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E-cigarettes’ liquid drug can also kill

At left is a tobacco cigarette. Also shown are e-cigarettes, which use liquid nicotine.
At left is a tobacco cigarette. Also shown are e-cigarettes, which use liquid nicotine.Tony Cenicola/The New York Times

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A dangerous new form of a powerful stimulant is hitting markets nationwide, for sale by the vial, the gallon, and even the barrel.

The drug is nicotine, in its potent, liquid form — extracted from tobacco and tinctured with a cocktail of flavorings, colorings, and assorted chemicals to feed the fast-growing electronic cigarette industry.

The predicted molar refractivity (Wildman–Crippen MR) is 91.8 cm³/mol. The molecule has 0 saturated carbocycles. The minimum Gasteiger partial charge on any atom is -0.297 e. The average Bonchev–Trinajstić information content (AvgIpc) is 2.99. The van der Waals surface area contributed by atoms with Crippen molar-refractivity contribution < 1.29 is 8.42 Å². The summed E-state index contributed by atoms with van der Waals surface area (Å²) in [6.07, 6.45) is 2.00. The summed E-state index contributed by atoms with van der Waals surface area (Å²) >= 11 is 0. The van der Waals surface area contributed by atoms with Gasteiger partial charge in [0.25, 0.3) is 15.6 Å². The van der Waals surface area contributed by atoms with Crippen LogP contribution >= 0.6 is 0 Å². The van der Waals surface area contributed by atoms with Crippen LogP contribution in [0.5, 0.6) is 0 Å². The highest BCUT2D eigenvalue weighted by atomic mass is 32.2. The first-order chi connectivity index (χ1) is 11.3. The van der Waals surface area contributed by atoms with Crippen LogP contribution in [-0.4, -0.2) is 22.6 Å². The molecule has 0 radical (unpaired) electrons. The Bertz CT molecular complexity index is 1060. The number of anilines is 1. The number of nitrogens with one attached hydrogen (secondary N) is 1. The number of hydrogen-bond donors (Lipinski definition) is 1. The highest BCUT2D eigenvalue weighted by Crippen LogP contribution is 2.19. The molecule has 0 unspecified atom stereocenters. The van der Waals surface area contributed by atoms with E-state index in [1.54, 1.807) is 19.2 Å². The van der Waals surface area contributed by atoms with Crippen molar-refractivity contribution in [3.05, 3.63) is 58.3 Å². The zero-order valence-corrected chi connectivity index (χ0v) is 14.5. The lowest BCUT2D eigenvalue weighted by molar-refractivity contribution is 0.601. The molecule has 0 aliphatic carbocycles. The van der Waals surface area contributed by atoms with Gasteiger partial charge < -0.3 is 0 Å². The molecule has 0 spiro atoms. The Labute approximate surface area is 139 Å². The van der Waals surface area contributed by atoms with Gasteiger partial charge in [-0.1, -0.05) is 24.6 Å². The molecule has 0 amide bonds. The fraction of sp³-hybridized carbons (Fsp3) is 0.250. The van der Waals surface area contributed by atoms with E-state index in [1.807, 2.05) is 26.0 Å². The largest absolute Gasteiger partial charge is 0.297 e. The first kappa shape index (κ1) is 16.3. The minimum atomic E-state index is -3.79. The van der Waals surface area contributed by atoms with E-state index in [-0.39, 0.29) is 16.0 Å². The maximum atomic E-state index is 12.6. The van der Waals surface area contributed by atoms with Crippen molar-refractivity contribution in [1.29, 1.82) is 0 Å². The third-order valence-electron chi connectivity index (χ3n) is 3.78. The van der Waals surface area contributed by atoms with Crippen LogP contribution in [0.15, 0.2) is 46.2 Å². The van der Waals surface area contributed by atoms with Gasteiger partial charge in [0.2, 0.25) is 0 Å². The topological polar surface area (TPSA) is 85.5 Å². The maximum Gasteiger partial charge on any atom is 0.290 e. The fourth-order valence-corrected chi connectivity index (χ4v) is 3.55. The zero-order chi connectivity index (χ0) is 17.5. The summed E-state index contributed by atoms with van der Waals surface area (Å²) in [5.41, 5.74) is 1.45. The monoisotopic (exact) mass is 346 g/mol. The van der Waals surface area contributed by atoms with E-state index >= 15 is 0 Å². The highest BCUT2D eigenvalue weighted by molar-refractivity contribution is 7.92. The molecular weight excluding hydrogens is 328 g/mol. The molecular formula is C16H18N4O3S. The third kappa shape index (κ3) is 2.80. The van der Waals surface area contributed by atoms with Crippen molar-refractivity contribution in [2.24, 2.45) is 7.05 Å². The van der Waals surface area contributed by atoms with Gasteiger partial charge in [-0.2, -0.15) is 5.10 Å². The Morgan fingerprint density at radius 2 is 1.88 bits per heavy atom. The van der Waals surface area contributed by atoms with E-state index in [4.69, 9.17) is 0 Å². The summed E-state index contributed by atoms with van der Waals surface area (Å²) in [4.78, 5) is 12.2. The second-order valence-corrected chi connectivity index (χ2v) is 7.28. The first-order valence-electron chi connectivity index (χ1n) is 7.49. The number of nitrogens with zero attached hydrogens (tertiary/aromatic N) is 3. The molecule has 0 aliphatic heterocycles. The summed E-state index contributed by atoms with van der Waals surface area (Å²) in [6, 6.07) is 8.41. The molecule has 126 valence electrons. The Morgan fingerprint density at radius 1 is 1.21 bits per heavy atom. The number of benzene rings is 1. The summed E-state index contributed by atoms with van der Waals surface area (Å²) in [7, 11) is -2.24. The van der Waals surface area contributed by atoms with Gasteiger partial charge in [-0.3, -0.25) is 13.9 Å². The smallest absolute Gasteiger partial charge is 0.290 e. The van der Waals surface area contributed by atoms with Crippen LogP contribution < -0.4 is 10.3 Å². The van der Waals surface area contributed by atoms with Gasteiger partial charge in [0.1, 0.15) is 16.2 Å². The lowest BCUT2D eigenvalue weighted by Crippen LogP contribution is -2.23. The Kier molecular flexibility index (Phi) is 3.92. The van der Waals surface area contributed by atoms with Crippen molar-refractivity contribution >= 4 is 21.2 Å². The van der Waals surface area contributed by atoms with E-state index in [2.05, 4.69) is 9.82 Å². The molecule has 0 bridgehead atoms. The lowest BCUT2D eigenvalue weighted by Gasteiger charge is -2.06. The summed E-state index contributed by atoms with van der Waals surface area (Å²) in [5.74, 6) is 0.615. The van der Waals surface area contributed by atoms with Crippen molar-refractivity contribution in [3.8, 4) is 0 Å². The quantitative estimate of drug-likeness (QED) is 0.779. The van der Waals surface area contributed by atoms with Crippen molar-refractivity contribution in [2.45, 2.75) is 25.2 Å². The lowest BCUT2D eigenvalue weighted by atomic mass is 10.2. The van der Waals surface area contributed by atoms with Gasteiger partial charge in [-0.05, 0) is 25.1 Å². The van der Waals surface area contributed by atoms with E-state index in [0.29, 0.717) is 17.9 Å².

These “e-liquids,” the key ingredient in e-cigarettes, are powerful neurotoxins. Tiny amounts can cause vomiting and seizures. A teaspoon of even highly diluted e-liquid can kill a small child.

But, like e-cigarettes, e-liquids are not regulated by federal authorities.

Evidence of the potential dangers is emerging. Toxicologists warn that e-liquids pose a significant risk to public health, particularly to children, who may be drawn to their neon-bright colors and fragrant flavorings.

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